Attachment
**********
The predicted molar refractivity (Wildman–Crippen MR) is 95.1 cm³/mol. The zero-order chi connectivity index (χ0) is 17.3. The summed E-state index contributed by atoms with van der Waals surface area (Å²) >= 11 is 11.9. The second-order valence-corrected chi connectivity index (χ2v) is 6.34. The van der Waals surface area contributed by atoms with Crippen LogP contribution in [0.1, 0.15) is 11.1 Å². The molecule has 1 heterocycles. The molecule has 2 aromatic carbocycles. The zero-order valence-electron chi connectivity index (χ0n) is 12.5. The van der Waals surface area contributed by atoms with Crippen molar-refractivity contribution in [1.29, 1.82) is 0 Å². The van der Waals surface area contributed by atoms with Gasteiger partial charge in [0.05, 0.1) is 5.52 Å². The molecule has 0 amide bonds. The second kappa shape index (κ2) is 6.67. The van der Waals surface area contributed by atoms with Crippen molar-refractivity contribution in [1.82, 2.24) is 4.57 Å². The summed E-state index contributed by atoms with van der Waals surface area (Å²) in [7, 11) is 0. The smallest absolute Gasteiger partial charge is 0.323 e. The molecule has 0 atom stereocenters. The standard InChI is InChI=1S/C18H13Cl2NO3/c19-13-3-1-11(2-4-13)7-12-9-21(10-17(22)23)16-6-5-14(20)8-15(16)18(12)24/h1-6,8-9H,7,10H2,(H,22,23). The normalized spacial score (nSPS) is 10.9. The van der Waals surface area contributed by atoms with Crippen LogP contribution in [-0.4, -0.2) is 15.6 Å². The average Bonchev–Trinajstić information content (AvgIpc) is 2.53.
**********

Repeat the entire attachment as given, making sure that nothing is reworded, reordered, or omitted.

The predicted molar refractivity (Wildman–Crippen MR) is 95.1 cm³/mol. The zero-order chi connectivity index (χ0) is 17.3. The summed E-state index contributed by atoms with van der Waals surface area (Å²) >= 11 is 11.9. The second-order valence-corrected chi connectivity index (χ2v) is 6.34. The van der Waals surface area contributed by atoms with Crippen LogP contribution in [0.1, 0.15) is 11.1 Å². The molecule has 1 heterocycles. The molecule has 2 aromatic carbocycles. The zero-order valence-electron chi connectivity index (χ0n) is 12.5. The van der Waals surface area contributed by atoms with Crippen molar-refractivity contribution in [1.29, 1.82) is 0 Å². The van der Waals surface area contributed by atoms with Gasteiger partial charge in [0.05, 0.1) is 5.52 Å². The molecule has 0 amide bonds. The second kappa shape index (κ2) is 6.67. The van der Waals surface area contributed by atoms with Crippen molar-refractivity contribution in [1.82, 2.24) is 4.57 Å². The summed E-state index contributed by atoms with van der Waals surface area (Å²) in [7, 11) is 0. The smallest absolute Gasteiger partial charge is 0.323 e. The molecule has 0 atom stereocenters. The standard InChI is InChI=1S/C18H13Cl2NO3/c19-13-3-1-11(2-4-13)7-12-9-21(10-17(22)23)16-6-5-14(20)8-15(16)18(12)24/h1-6,8-9H,7,10H2,(H,22,23). The normalized spacial score (nSPS) is 10.9. The van der Waals surface area contributed by atoms with Crippen LogP contribution in [-0.4, -0.2) is 15.6 Å². The average Bonchev–Trinajstić information content (AvgIpc) is 2.53.